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Cold case: The disappearance of Egypt bee virus, a fourth distinct master strain of deformed wing virus linked to honeybee mortality in 1970’s Egypt

This article has been updated

Abstract

In 1977, a sample of diseased adult honeybees (Apis mellifera) from Egypt was found to contain large amounts of a previously unknown virus, Egypt bee virus, which was subsequently shown to be serologically related to deformed wing virus (DWV). By sequencing the original isolate, we demonstrate that Egypt bee virus is in fact a fourth unique, major variant of DWV (DWV-D): more closely related to DWV-C than to either DWV-A or DWV-B. DWV-A and DWV-B are the most common DWV variants worldwide due to their close relationship and transmission by Varroa destructor. However, we could not find any trace of DWV-D in several hundred RNA sequencing libraries from a worldwide selection of honeybee, varroa and bumblebee samples. This means that DWV-D has either become extinct, been replaced by other DWV variants better adapted to varroa-mediated transmission, or persists only in a narrow geographic or host range, isolated from common bee and beekeeping trade routes.

Introduction

For most of the twentieth century, the bee unit at the Rothamsted Research in England was the de facto worldwide reference point for honeybee pathology, due to its research and diagnostic expertise. As a result, the unit regularly received bee samples from around the world, from colonies with unusual symptoms or unclear causes of mortality. These samples fed the research programme, international network and diagnostic capabilities of the unit. One such sample, sent from Egypt during spring 1977, led to the discovery and initial characterization of a new bee virus, named Egypt bee virus (EBV) after its geographic origin [3]. In those days, honeybee virology was a rather niche topic with little practical relevance, except for the occasional case of paralysis or sacbrood, which tended to solve itself with a change of season or scenery. This changed dramatically with the initial adaptation, speciation [2] and subsequent worldwide dissemination of the ectoparasitic mite Varroa destructor from its original host (Apis cerana) to its current host (A. mellifera) during the second half of the twentieth century [68], possibly as an unintended consequence of the large-scale introduction of commercial beekeeping with A. mellifera to Asia after WW-II [11, 70], during the post-colonial agricultural transformation, or Green Revolution [52] of Asia. This mite is highly efficient at transmitting and facilitating several bee viruses [73], resulting in the rapid decline of a bee colony unless active measures are taken to keep the mite population under control (for a recent review, see [68].

Of the many viruses identified in honeybees (Beaurepaire et al. 2020), the main varroa-transmitted virus worldwide is Deformed wing virus (DWV; [14], the last major virus to be identified by the Rothamsted bee unit [41]. Three major genetic variants of DWV have thus far been identified: DWV-A [18, 33], DWV-B [48], and DWV-C [46]. DWV-A and DWV-B have slightly different effects on replication, transmission, virulence, pathology, host range and individual and collective bee mortality and functionality [21, 22, 41, 62] that are determinative for their continued coexistence in relation to different bee and mite management practices [68]. Natural and artificial recombinants between these strains [12, 45] have made it possible to link some of these characteristics to particular regions of the DWV genome [21, 60, 62].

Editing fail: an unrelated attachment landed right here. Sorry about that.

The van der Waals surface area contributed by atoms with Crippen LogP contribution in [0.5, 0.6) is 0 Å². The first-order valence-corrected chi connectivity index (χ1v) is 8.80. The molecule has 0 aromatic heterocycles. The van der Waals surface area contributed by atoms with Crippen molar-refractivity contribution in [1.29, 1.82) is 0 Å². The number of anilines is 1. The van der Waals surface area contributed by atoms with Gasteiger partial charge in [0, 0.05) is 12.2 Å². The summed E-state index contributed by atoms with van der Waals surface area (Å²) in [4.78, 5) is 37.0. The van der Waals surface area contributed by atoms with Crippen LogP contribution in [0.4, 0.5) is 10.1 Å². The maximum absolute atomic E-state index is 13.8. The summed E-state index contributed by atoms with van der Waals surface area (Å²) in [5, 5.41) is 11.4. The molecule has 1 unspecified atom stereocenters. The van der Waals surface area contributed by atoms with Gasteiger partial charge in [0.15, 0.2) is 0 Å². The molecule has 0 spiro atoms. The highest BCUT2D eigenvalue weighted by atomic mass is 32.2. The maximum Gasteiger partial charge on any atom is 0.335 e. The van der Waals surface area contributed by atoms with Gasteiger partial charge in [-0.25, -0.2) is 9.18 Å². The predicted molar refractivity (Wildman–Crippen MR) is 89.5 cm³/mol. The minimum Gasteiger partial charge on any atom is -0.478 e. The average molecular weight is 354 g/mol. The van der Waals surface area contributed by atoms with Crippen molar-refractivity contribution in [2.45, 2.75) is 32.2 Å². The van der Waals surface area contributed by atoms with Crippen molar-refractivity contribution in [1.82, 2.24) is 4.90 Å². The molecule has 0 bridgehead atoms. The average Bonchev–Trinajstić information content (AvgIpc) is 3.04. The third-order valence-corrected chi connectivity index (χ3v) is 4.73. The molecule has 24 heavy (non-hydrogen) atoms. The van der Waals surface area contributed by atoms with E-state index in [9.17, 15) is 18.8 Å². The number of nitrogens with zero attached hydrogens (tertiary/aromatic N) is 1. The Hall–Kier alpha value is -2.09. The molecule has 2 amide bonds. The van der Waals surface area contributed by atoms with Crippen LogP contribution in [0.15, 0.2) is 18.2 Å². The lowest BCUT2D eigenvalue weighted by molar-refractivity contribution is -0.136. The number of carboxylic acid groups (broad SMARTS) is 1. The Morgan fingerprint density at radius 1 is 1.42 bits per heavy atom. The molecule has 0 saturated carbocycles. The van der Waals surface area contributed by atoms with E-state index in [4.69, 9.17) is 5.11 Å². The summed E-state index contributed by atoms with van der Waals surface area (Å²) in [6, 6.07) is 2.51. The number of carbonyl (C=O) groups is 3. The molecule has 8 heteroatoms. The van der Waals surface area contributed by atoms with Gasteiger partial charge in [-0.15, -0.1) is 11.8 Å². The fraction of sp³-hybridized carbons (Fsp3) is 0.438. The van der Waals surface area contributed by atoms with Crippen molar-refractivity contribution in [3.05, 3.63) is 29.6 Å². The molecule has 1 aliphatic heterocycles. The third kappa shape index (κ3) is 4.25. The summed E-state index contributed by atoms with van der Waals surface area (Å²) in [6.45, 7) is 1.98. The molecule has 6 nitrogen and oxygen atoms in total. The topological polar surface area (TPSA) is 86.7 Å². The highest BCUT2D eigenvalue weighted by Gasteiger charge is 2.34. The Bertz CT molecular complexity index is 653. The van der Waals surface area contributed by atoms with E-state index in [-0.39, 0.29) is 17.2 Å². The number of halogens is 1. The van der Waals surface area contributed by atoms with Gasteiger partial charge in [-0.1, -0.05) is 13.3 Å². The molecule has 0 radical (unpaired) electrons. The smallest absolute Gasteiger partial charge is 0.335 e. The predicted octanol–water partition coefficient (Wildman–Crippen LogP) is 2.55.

Here, we demonstrate that EBV is in fact a fourth unique, major variant of DWV: more closely related to DWV-C than to either DWV-A or DWV–B. We therefore propose to re-assign EBV as DWV major variant D (DWV-D), in continuation of the current DWV strain classification system. However, we could not find any trace of this variant in several hundred RNA sequencing libraries from honeybees, varroa mites, and other pollinators worldwide. This means that this variant has either become extinct, been overtaken and replaced by other DWV variants better adapted to new transmission routes, or persists only in a narrow geographic or host range isolated from common bee and beekeeping trading routes.

Materials and methods

Sample origin

The provenance of the Egypt bee virus sample is described in Bailey et al. [3]. The original field sample consisted of diseased adult bees sent during spring 1977 from Egypt to Rothamsted Research in England for pathological analysis. A purified extract from 30 bees that contained large numbers of 30 nm isometric picornavirus-like particles, a third of which appeared to be empty, failed to react to antisera raised against the known bee viruses at the time (ABPV, BQCV, CBPV, KBV, SBPV, and SBV) in immunodiffusion tests [3]. During June 1977, the extract was propagated at 10–4 dilution in white-eyed pupae (see [15] in the presence of antiserum against CBPV, SBV, and BQCV, which is an effective method to prevent co-amplification of contaminating viruses [15]. Purified extracts from several of these pupae again failed to react against any of the antisera against the known viruses, despite containing large amounts of similar particles as in the primary extract, including the high proportion of empty particles. The remaining pupae were freeze-dried and stored at room temperature during the following decades. Drying is a well-established method for the long-term preservation of virus samples, allowing the recovery of live virus even from centuries-old herbarium specimens [17, 26].